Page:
The River Reporter Special Sections Header

Clear sky
Clear sky
57.2 °F
September 24, 2016
River Reporter Facebook pageTRR TwitterRSS Search

Connecting through community: The Cooperage

The Cooperage board of directors includes Matthew Meagher, left, Katharine Brown, Kay Reynolds, Jeff George, Project Director Doni Hoffman, Pennell Whitney and Edward Cremo.
Contributed photos

The Cooperage Project on Main Street in Honesdale, PA may be physically housed in the historic shell of a 19th-century wooden cask and barrel factory, but it is much more than a building. Like an origami star, it is a concept unfolding in many directions at once from the compressed heart of a shared vision.
In the months since its grand opening on June 2, 2012, The Cooperage has become the scene where people of the region come together, most notably for workshops, music concerts and for produce, meats, cheese and baked goods sold by local growers at the farmers’ market, which runs on Wednesdays through October, and thereafter on Saturdays.

Creating community
While in the throes of renovating the structure, building owners Pennell Whitney and Edward Cremo observed that local growers and their customers at the weekly farmers’ market were interacting on a number of levels beyond buying and selling. Whitney and Cremo were bombarded by ideas from people on how to use their space for the good of the local community. With this kind of input, they were inspired by the notion that people’s shared interests and concerns might flower in the sort of venue they were creating. The mission statement created by the Board of Directors of The Cooperage Project amplifies those early dreams: “The mission of The Cooperage Project is to offer a range of instructive and entertaining activities that will engage, challenge, and enlighten. Through a variety of programs, we will inspire people of all ages to both embrace diversity and celebrate shared experience in order to create a deeper sense of community.”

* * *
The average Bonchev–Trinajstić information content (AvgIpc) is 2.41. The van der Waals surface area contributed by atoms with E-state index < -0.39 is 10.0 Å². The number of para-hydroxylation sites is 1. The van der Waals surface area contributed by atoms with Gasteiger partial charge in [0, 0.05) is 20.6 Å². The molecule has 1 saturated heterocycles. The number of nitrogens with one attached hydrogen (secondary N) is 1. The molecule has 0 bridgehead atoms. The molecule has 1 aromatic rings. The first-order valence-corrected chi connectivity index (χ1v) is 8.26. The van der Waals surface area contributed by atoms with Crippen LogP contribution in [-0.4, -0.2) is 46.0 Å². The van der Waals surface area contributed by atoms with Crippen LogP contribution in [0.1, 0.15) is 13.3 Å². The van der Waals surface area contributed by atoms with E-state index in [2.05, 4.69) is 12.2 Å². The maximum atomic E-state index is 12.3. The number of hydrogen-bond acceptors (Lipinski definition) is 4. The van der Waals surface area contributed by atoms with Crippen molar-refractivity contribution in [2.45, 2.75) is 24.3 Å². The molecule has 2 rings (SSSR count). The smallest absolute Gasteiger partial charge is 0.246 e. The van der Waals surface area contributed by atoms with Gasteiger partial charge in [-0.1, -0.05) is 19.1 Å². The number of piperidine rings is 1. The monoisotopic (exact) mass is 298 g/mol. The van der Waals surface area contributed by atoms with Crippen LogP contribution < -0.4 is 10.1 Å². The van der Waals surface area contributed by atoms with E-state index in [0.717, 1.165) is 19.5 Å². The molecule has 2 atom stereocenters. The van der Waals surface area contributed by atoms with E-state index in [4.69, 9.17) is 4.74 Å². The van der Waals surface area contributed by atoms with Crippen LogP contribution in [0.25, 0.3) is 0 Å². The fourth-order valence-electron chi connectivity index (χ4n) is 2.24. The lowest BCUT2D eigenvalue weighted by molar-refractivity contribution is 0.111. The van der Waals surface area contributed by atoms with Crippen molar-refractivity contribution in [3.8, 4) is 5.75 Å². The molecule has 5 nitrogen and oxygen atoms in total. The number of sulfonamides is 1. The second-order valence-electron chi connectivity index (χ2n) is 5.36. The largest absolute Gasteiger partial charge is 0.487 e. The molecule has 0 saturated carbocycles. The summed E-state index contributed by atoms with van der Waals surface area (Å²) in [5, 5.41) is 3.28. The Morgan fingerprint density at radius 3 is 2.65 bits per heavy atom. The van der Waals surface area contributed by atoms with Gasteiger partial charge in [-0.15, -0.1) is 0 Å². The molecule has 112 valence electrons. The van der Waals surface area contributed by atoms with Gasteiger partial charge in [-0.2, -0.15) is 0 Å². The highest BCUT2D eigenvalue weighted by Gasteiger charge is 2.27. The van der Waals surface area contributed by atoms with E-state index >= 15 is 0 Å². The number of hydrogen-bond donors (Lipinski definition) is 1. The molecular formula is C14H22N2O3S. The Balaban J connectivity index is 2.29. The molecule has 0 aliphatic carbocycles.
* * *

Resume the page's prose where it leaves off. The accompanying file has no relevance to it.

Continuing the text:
“We thought it would start slowly and have a chance to sort of grow slowly,” said Whitney of the first few months of operation. “But it didn’t happen that way. It went, whooaaa!” The Cooperage plans to offer programs through the winter months. “I do think that winter is a time when people are looking for things to do,” she said. “I want to enjoy being here together and have lots of what we need without having to drive so far to do it.”

The nonprofit’s board helps to shape The Cooperage’s presence in the community. “We are a very active board,” said Whitney. “It’s such fun.” The board meets every two weeks to go over the event schedule, offer ideas and solutions, provide situational protocols and much more. The owners stress the extraordinary commitment of the board. “They go above and beyond,” said Cremo, noting that board members can be found volunteering at every event.

If anyone can be called the “point person,” it’s project coordinator Doni Hoffman. “Doni has assumed the role of being the face of The Cooperage,” said Cremo. “She’s very well organized,” and her duties include coordinating the Farmers’ Market, updating the website, developing programming and overseeing the events.

The events